The invention of e-cigarettes may be the key to solving the problem of smoking. Smoking has now existed for many years and yet no solution has been reached on how to solve this hazardous problem. Smoking, rated as the number one most preventable death still claims thousands of lives every year. Finally an effective alternative has been presented to our society. However, there are still many who are working to make regulations that may lead to the extinction of e-cigarettes. Though the degree of how much these devices are regulated differ from nation to nation, more countries are acting to regulate e-cigarettes. Some question this action and claim that banning people from using these devices is unethical as those who were able to quit through e-cigarettes would most likely go back to their old habit of smoking. By taking away e-cigarettes, anti-vapers may actually be promoting the use of traditional cigarettes. Why else were people unable to quit smoking before? It was because it is highly addictive and uneasy to quit. It was because e-cigarettes give the users a similar sensation that e-cigarettes are able to have a higher success rate in aiding smokers to quit. E-cigarettes have the potential to save millions of lives. Let’s not take this away from those trying to quit smoking.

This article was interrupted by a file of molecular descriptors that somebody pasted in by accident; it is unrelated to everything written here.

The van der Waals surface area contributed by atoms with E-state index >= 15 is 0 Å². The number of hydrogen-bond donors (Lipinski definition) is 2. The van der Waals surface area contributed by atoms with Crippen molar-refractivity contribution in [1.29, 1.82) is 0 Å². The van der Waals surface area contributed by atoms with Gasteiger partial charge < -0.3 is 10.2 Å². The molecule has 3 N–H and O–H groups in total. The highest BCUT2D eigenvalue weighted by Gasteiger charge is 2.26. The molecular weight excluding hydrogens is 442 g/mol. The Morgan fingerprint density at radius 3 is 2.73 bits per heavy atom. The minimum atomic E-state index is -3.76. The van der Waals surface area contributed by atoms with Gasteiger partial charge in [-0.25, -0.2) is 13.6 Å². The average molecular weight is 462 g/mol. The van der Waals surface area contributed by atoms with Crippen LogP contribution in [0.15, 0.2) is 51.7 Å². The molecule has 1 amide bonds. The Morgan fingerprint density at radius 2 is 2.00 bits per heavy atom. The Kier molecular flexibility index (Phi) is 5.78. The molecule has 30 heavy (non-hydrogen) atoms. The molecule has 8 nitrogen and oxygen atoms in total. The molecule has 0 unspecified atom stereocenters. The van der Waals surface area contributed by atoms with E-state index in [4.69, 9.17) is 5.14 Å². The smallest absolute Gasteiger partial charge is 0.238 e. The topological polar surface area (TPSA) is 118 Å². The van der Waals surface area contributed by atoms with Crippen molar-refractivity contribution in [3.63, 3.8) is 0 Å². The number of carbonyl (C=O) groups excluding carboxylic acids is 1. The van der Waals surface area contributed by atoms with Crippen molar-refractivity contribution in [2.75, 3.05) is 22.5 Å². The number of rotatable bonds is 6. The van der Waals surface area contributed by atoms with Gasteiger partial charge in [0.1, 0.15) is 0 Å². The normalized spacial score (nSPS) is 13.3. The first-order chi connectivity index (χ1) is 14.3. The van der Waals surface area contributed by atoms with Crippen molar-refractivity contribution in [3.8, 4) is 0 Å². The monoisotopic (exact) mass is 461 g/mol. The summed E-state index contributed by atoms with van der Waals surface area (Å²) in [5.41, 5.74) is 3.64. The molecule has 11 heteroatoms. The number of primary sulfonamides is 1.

The Perspective of Both Sides

It is now grounded that there are two sides battling out to determine whether e-cigarettes are safe or not. While some researchers and doctors believe vaporizers to be the key in solving tobacco related issues, others believe that e-cigarettes may actually cause more problems. Both sides have expressed their ideas on the web and now the readers are caught in the middle, many of them not knowing what to believe. Guy Bentley on The Daily Caller (article title: “Survey Shows Doctors Are Split On E-Cig Benefits” ) says that
“Physicians are split on the benefits of using e-cigarettes as a tool for reducing smoking-related harms, according to a study from the Saint Louis University School of Medicine.